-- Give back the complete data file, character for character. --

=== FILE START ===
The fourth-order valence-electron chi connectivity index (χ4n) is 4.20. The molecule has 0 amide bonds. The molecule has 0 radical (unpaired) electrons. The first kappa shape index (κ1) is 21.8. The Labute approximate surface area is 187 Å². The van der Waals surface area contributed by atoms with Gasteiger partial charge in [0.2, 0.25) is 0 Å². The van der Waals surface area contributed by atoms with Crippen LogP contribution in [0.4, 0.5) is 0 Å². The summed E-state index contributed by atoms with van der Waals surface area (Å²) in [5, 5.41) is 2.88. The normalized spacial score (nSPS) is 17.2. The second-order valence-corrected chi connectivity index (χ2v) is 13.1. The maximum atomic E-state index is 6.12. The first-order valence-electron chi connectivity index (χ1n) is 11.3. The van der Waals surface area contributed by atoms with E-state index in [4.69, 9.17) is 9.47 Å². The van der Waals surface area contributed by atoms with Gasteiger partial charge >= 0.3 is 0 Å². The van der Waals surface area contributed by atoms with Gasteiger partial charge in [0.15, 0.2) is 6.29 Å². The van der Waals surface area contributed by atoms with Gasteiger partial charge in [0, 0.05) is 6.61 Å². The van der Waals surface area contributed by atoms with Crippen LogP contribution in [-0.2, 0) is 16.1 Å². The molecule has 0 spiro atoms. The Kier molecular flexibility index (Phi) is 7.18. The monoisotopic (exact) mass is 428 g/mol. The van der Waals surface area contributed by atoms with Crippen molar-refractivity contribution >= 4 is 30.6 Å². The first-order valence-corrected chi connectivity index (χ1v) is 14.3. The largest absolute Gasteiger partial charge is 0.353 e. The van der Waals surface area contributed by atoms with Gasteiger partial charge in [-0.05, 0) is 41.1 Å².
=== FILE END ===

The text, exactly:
The fourth-order valence-electron chi connectivity index (χ4n) is 4.20. The molecule has 0 amide bonds. The molecule has 0 radical (unpaired) electrons. The first kappa shape index (κ1) is 21.8. The Labute approximate surface area is 187 Å². The van der Waals surface area contributed by atoms with Gasteiger partial charge in [0.2, 0.25) is 0 Å². The van der Waals surface area contributed by atoms with Crippen LogP contribution in [0.4, 0.5) is 0 Å². The summed E-state index contributed by atoms with van der Waals surface area (Å²) in [5, 5.41) is 2.88. The normalized spacial score (nSPS) is 17.2. The second-order valence-corrected chi connectivity index (χ2v) is 13.1. The maximum atomic E-state index is 6.12. The first-order valence-electron chi connectivity index (χ1n) is 11.3. The van der Waals surface area contributed by atoms with E-state index in [4.69, 9.17) is 9.47 Å². The van der Waals surface area contributed by atoms with Gasteiger partial charge >= 0.3 is 0 Å². The van der Waals surface area contributed by atoms with Gasteiger partial charge in [0.15, 0.2) is 6.29 Å². The van der Waals surface area contributed by atoms with Gasteiger partial charge in [0, 0.05) is 6.61 Å². The van der Waals surface area contributed by atoms with Crippen LogP contribution in [-0.2, 0) is 16.1 Å². The molecule has 0 spiro atoms. The Kier molecular flexibility index (Phi) is 7.18. The monoisotopic (exact) mass is 428 g/mol. The van der Waals surface area contributed by atoms with Crippen molar-refractivity contribution >= 4 is 30.6 Å². The first-order valence-corrected chi connectivity index (χ1v) is 14.3. The largest absolute Gasteiger partial charge is 0.353 e. The van der Waals surface area contributed by atoms with Gasteiger partial charge in [-0.05, 0) is 41.1 Å².